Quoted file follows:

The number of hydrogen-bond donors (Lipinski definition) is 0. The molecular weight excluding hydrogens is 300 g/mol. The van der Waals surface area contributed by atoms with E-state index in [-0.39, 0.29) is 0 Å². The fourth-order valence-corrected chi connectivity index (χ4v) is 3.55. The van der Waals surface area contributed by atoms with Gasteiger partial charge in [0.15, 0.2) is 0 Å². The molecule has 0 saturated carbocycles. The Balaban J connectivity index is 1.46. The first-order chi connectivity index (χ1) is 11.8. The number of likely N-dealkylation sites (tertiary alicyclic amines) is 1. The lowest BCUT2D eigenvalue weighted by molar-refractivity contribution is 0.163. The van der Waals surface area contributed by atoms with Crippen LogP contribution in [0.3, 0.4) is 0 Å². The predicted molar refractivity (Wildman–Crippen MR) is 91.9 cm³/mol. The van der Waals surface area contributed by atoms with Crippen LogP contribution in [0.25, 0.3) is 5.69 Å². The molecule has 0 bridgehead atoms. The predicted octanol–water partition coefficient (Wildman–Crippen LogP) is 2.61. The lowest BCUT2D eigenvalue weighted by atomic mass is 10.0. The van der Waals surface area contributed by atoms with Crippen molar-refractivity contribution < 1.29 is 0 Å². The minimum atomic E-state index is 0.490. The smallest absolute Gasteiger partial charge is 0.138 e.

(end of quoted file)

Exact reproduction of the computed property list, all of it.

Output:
The number of hydrogen-bond donors (Lipinski definition) is 0. The molecular weight excluding hydrogens is 300 g/mol. The van der Waals surface area contributed by atoms with E-state index in [-0.39, 0.29) is 0 Å². The fourth-order valence-corrected chi connectivity index (χ4v) is 3.55. The van der Waals surface area contributed by atoms with Gasteiger partial charge in [0.15, 0.2) is 0 Å². The molecule has 0 saturated carbocycles. The Balaban J connectivity index is 1.46. The first-order chi connectivity index (χ1) is 11.8. The number of likely N-dealkylation sites (tertiary alicyclic amines) is 1. The lowest BCUT2D eigenvalue weighted by molar-refractivity contribution is 0.163. The van der Waals surface area contributed by atoms with Crippen LogP contribution in [0.3, 0.4) is 0 Å². The predicted molar refractivity (Wildman–Crippen MR) is 91.9 cm³/mol. The van der Waals surface area contributed by atoms with Crippen LogP contribution in [0.25, 0.3) is 5.69 Å². The molecule has 0 bridgehead atoms. The predicted octanol–water partition coefficient (Wildman–Crippen LogP) is 2.61. The lowest BCUT2D eigenvalue weighted by atomic mass is 10.0. The van der Waals surface area contributed by atoms with Crippen molar-refractivity contribution < 1.29 is 0 Å². The minimum atomic E-state index is 0.490. The smallest absolute Gasteiger partial charge is 0.138 e.